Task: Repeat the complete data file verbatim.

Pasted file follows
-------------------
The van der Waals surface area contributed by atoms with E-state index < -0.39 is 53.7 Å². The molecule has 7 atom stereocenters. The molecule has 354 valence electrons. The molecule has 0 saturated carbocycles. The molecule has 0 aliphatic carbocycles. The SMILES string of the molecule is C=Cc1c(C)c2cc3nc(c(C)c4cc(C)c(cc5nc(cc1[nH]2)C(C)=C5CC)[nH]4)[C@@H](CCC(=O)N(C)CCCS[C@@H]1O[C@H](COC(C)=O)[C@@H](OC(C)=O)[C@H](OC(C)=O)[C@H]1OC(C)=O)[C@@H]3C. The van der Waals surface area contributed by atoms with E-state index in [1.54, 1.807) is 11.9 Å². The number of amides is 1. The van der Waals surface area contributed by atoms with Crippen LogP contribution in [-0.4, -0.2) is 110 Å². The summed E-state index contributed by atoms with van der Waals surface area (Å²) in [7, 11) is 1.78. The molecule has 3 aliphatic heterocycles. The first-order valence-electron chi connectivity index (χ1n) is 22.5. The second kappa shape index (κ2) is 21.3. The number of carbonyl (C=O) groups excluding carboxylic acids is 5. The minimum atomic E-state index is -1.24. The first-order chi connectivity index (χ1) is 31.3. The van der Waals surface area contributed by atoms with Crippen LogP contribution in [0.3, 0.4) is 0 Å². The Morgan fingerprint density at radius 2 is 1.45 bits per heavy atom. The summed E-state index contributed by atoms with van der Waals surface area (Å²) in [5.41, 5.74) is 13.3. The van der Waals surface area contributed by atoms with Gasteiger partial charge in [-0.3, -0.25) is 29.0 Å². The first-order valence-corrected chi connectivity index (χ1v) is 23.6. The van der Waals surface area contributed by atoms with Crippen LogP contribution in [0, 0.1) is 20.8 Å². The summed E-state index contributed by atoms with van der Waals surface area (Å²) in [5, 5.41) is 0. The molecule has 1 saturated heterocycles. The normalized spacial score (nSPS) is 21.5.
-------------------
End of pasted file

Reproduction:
The van der Waals surface area contributed by atoms with E-state index < -0.39 is 53.7 Å². The molecule has 7 atom stereocenters. The molecule has 354 valence electrons. The molecule has 0 saturated carbocycles. The molecule has 0 aliphatic carbocycles. The SMILES string of the molecule is C=Cc1c(C)c2cc3nc(c(C)c4cc(C)c(cc5nc(cc1[nH]2)C(C)=C5CC)[nH]4)[C@@H](CCC(=O)N(C)CCCS[C@@H]1O[C@H](COC(C)=O)[C@@H](OC(C)=O)[C@H](OC(C)=O)[C@H]1OC(C)=O)[C@@H]3C. The van der Waals surface area contributed by atoms with E-state index in [1.54, 1.807) is 11.9 Å². The number of amides is 1. The van der Waals surface area contributed by atoms with Crippen LogP contribution in [-0.4, -0.2) is 110 Å². The summed E-state index contributed by atoms with van der Waals surface area (Å²) in [7, 11) is 1.78. The molecule has 3 aliphatic heterocycles. The first-order valence-electron chi connectivity index (χ1n) is 22.5. The second kappa shape index (κ2) is 21.3. The number of carbonyl (C=O) groups excluding carboxylic acids is 5. The minimum atomic E-state index is -1.24. The first-order chi connectivity index (χ1) is 31.3. The van der Waals surface area contributed by atoms with Crippen LogP contribution in [0.3, 0.4) is 0 Å². The Morgan fingerprint density at radius 2 is 1.45 bits per heavy atom. The summed E-state index contributed by atoms with van der Waals surface area (Å²) in [5.41, 5.74) is 13.3. The van der Waals surface area contributed by atoms with Gasteiger partial charge in [-0.3, -0.25) is 29.0 Å². The first-order valence-corrected chi connectivity index (χ1v) is 23.6. The van der Waals surface area contributed by atoms with Crippen LogP contribution in [0, 0.1) is 20.8 Å². The summed E-state index contributed by atoms with van der Waals surface area (Å²) in [5, 5.41) is 0. The molecule has 1 saturated heterocycles. The normalized spacial score (nSPS) is 21.5.